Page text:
Residents of a Detroit-area community left in the dark after a utility settlement are hoping to re-light their streets using solar power.
Highland Park in Michigan, is working to install up to 200 solar streetlights around the city to replace those that were removed by DTE Energy because of unpaid electric bills.
Highland Park, which is nearly surrounded by Detroit, has very much been dependent on its larger neighbor’s failing infrastructure as both cities have seen their populations dwindle. While Highland Park had some 50,000 residents after World War II, the population fell to just 11,000 in 2010 as automakers relocated, taking jobs with them.
With a smaller tax base the city was also unable to pay its electric bills, and in 2011 Highland Park reached a settlement with DTE Energy in which the city agreed to have more than two-thirds of its streetlights removed. These street lights were not only turned off, but decommissioned and even removed from the posts.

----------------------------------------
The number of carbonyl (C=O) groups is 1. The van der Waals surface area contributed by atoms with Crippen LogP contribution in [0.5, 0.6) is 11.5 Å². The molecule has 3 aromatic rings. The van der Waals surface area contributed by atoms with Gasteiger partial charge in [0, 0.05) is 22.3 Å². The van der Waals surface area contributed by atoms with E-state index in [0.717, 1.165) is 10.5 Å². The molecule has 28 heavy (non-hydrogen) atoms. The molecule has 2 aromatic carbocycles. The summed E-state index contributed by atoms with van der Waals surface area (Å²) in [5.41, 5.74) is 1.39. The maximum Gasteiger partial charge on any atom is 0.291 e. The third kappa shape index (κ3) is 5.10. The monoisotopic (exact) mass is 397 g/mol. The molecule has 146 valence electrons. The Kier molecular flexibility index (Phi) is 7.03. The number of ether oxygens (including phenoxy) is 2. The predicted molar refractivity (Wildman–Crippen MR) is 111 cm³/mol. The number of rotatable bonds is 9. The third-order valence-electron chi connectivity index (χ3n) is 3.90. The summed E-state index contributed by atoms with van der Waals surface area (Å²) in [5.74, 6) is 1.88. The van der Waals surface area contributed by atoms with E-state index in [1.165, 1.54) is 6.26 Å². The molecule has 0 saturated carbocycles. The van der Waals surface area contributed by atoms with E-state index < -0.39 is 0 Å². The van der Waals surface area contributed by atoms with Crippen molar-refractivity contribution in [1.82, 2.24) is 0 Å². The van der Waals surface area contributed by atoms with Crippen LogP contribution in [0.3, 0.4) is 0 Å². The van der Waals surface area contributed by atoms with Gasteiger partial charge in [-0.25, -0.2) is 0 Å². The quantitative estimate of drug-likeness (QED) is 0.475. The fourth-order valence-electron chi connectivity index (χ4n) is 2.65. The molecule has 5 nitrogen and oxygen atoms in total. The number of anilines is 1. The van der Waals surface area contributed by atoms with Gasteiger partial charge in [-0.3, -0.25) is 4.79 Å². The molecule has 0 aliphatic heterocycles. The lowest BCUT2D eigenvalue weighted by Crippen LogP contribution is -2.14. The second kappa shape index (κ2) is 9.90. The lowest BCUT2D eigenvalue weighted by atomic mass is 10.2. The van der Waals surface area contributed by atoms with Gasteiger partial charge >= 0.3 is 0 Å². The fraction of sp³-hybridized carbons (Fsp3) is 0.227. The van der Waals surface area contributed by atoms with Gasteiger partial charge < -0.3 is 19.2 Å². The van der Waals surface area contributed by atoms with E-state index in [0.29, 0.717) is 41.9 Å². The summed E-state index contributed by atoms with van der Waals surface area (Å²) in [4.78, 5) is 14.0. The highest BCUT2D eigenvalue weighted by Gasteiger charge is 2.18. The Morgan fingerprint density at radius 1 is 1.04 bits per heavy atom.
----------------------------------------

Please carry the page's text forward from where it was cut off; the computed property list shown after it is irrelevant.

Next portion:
This came after the city’s failure to pay a $60,000-a-month electricity bill resulting in a $4 million deficit owed to DTE. DTE forgave the debt by repossessing over 1,000 residential streetlights.
From this crisis Highland was formed around the idea of replacing the streetlights with community owned, off grid, solar powered street lights. If the community owned the asset, the corporation could never take it from them.
Over a four-year period, Highland seeks to raise $1.5 million and launches a cooperative organization of Highland Park residents to manage the installation of 200 solar-powered streetlights. This plan makes a lot of sense for Highland Park because it isn’t grid-tied and the lights have no operating cost.
Post time: Sep-20-2019